193.Much of the evidence we received in relation to the membership of committees related to concerns about the transparency of all processes relating to committee selection. The Law Society of Scotland noted that “more transparency around the appointment of Committees would help to ensure public confidence in the process”. Baroness Fookes suggested that there should be improvements to the availability of information to members, particularly new members of the House, regarding “opportunities to serve on select committees when there are vacancies and also how to register an interest on serving in one or more committees”. The 2018 UK Parliament Gender-Sensitive Parliament Audit suggested “setting expectations in relation to committee workload, including in relation to consideration of committee reports and the timing of committee visits.”
194.The House of Lords Handbook on facilities and services for Members and their staff includes only three pages about committees. We recommend that the Committee Office should produce a general guide to House of Lords committees for members of the House, including guidance as to where to go for further information about membership and the work of current committees.
133 Written evidence from Lord Best ()
134 Written evidence from the Hansard Society ()
135 Written evidence from Lord Blencathra ()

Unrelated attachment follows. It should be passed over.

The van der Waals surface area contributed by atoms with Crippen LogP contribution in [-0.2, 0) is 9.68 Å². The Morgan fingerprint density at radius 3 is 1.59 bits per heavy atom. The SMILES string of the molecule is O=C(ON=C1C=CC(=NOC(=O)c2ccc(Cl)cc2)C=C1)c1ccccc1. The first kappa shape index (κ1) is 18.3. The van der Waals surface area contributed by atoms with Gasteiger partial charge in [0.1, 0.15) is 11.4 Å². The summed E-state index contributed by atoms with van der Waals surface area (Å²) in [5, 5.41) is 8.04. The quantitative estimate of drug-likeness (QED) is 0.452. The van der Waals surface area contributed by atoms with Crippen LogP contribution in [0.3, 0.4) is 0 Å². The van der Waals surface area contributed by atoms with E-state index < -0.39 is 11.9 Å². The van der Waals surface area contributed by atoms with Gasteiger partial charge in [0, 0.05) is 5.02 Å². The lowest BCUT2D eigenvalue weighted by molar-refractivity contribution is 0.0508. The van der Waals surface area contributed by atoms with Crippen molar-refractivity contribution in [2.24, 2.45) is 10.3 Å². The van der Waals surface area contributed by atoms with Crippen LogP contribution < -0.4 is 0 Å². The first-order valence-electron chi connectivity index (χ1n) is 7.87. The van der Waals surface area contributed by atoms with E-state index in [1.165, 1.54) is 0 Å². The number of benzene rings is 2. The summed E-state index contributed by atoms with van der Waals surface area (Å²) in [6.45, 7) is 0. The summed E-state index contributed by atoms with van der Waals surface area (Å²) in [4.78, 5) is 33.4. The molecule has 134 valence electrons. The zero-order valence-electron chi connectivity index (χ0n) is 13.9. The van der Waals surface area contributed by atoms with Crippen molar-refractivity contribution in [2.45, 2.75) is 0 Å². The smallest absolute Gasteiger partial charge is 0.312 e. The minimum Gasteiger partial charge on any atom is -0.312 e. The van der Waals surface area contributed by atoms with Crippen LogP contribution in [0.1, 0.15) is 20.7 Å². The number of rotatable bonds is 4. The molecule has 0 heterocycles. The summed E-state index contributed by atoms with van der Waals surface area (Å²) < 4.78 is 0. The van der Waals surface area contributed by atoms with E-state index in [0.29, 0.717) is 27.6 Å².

136 Written evidence from Baroness Fookes ()
137 Supplementary written evidence from Lord Inglewood ()
138 Written evidence from Lord Cormack ()
139 House of Commons Reform Committee, (First Report, Session 2008–09, HC 1117)
140 Written evidence from Lord Soley ()
141 Written evidence from Lord Balfe ()
142 Written evidence from Baroness Tyler of Enfield ()
143 Written evidence from the Law Society of Scotland ()
144 Written evidence from Lord Blencathra ()
146 (Lord Forsyth of Drumlean)
147 Written evidence from Prof Matthew Flinders ()
148 (Dr Ruth Fox)
149 (Dr Ruth Fox)
150 House of Commons and House of Lords Commissions, (June 2019), p 5
151 Written evidence from the New Zealand House of Representatives ()
153 (Mick Antoniw AM)
154 Written evidence from the Canadian Senate ()
155 Written evidence from Baroness Fookes (), the Law Society of Scotland (), Lord Whitty () and Baroness Kidron ()
156 (Mick Antoniw AM)
158 UK Parliament, UK Parliament Gender-Sensitive Parliament Audit 2018 (November 2018) [accessed 4 July 2019]
159 Written evidence from the Law Society of Scotland ()
160 Written evidence from Baroness Fookes ()
161 UK Parliament, UK Parliament Gender-Sensitive Parliament Audit 2018 (November 2018) [accessed 4 July 2019] p 13